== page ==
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God’s Word for You

Psalm 22:1-2 Why have you forsaken me

by Pastor Timothy Smith on Sunday, March 26, 2023

1 My God, my God, why have you forsaken me?
  The words of my groaning do nothing to save me.
2 My God, I call out by day, but you do not answer.
  I call out by night, but for me there is no repose.

Here is the agony of the cross. Here at the center of his suffering, at the bottom of the pit of hell, the Son of God is separated from God his Father and from the Holy Spirit. They are nowhere to be found. God has hidden his face from his own Son.

The second half of verse 1 presents some of the most theologically important words in all of the Scriptures. David says of his own experience, “The words of my groaning do nothing to save me.” David, a mere man, perhaps a captain by now in Saul’s army, sees that his own moans and groans of weariness don’t do anything to help. But taking these words along with the beginning of the verse and flinging them to the mind of Christ on the cross, David’s prophetic language strikes horror into our minds: The very words of Christ (divrey means “my words”), the word of God, could not spare Christ from his suffering.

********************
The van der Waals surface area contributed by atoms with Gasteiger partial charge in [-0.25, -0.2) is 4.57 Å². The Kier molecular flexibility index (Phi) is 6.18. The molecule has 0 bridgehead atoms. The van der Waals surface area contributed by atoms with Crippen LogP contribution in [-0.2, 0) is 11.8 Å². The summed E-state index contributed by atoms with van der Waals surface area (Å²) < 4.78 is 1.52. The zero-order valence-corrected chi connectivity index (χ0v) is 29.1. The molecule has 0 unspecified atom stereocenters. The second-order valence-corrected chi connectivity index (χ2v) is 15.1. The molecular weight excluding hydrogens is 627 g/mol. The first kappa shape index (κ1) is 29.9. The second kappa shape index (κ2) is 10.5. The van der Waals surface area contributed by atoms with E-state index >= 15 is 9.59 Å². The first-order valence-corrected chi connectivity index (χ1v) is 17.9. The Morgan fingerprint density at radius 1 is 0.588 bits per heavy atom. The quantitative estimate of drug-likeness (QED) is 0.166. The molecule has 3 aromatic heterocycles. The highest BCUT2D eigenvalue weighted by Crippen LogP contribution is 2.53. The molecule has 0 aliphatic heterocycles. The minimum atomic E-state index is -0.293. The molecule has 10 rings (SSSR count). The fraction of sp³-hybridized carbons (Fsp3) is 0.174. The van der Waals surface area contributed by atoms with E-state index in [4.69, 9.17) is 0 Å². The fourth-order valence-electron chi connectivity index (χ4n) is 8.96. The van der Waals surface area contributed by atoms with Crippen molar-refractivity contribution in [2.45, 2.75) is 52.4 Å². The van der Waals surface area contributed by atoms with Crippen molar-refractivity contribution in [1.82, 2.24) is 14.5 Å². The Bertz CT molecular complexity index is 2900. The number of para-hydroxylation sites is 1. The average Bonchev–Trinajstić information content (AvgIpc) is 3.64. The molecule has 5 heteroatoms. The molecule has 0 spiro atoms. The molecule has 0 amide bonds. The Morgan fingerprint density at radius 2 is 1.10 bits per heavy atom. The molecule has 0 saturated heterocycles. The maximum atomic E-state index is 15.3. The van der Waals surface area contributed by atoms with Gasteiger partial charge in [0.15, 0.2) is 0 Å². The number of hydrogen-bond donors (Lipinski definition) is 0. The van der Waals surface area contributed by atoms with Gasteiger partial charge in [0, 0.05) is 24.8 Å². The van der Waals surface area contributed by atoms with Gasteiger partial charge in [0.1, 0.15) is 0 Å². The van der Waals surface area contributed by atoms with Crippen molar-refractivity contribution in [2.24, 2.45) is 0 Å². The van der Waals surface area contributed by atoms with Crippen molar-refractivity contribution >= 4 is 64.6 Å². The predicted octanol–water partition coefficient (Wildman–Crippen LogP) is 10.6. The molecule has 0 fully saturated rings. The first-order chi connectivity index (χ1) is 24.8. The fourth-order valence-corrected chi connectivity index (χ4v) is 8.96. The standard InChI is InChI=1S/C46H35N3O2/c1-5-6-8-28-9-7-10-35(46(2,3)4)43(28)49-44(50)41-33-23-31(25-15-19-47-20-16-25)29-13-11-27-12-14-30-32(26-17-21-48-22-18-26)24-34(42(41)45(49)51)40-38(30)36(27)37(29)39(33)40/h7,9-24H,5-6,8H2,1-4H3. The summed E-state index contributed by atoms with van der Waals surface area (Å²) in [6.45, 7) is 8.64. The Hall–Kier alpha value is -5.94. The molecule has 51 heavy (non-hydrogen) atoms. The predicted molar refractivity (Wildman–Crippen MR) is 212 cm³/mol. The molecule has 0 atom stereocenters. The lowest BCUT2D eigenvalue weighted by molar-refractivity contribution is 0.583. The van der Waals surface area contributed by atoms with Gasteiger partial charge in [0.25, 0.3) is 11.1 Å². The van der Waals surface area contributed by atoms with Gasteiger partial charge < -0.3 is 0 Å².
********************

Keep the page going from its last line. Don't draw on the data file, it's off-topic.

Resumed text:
How could this be, that the word of God, the very words of Christ (whether from groaning or not) could not rescue him from the agony of the cross?

Could it be that the Father is more powerful than the Son, and that the power of the Father kept Christ’s might at bay on the cross, nailed there as he was in his suffering? No. This cannot be, because the will of Father and Son are never and were never at odds. The Son had asked to be released from this cup of suffering, the Father’s answer was No, and the Son accepted this: “Not my will, but your will be done” (Luke 22:24). In addition to this, the omnipotent Christ is not lesser in power than the omnipotent Father; they are equal in power and omnipotence, as we confess in the Athanasian Creed: “The Father is almighty, the Son is almighty, the Holy Spirit is almighty; yet they are not three who are almighty, but there is one who is almighty.”

So we must understand this terrible truth: Once condemned and sent to hell, the judgment of being condemned to hell cannot be lifted. The Son had to suffer the pain of hell, but his personal suffering was different from any ordinary man’s suffering, because he is God. The paradox of how God could be separate from God, of how God eternal could experience death, of how Christ without sin or guilt could pay for sin and guilt, is all caught up in the historical fact of his physical death. Therefore, his suffering of hell lasted only until his death on the cross released him from that suffering. We do not say this with perfect understanding or comprehension, but only with the comfort and knowledge of what actually took place. His resurrection showed all these things to be true.